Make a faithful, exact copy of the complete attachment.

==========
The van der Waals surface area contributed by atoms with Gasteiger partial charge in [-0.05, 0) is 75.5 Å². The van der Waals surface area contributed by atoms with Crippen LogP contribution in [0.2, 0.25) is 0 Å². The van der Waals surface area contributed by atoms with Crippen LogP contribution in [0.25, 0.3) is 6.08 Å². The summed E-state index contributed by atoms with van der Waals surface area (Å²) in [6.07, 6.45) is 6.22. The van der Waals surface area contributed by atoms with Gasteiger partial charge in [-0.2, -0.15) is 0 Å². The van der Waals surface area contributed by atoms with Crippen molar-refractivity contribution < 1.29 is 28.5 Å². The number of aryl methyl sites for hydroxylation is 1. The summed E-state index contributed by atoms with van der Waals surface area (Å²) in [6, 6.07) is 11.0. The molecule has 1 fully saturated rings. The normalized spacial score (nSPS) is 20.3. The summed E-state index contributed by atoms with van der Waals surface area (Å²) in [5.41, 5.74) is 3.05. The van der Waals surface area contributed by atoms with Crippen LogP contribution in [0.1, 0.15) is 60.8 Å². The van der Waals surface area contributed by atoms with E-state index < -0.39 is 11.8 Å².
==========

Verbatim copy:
The van der Waals surface area contributed by atoms with Gasteiger partial charge in [-0.05, 0) is 75.5 Å². The van der Waals surface area contributed by atoms with Crippen LogP contribution in [0.2, 0.25) is 0 Å². The van der Waals surface area contributed by atoms with Crippen LogP contribution in [0.25, 0.3) is 6.08 Å². The summed E-state index contributed by atoms with van der Waals surface area (Å²) in [6.07, 6.45) is 6.22. The van der Waals surface area contributed by atoms with Gasteiger partial charge in [-0.2, -0.15) is 0 Å². The van der Waals surface area contributed by atoms with Crippen molar-refractivity contribution < 1.29 is 28.5 Å². The number of aryl methyl sites for hydroxylation is 1. The summed E-state index contributed by atoms with van der Waals surface area (Å²) in [6, 6.07) is 11.0. The molecule has 1 fully saturated rings. The normalized spacial score (nSPS) is 20.3. The summed E-state index contributed by atoms with van der Waals surface area (Å²) in [5.41, 5.74) is 3.05. The van der Waals surface area contributed by atoms with Crippen LogP contribution in [0.1, 0.15) is 60.8 Å². The van der Waals surface area contributed by atoms with E-state index < -0.39 is 11.8 Å².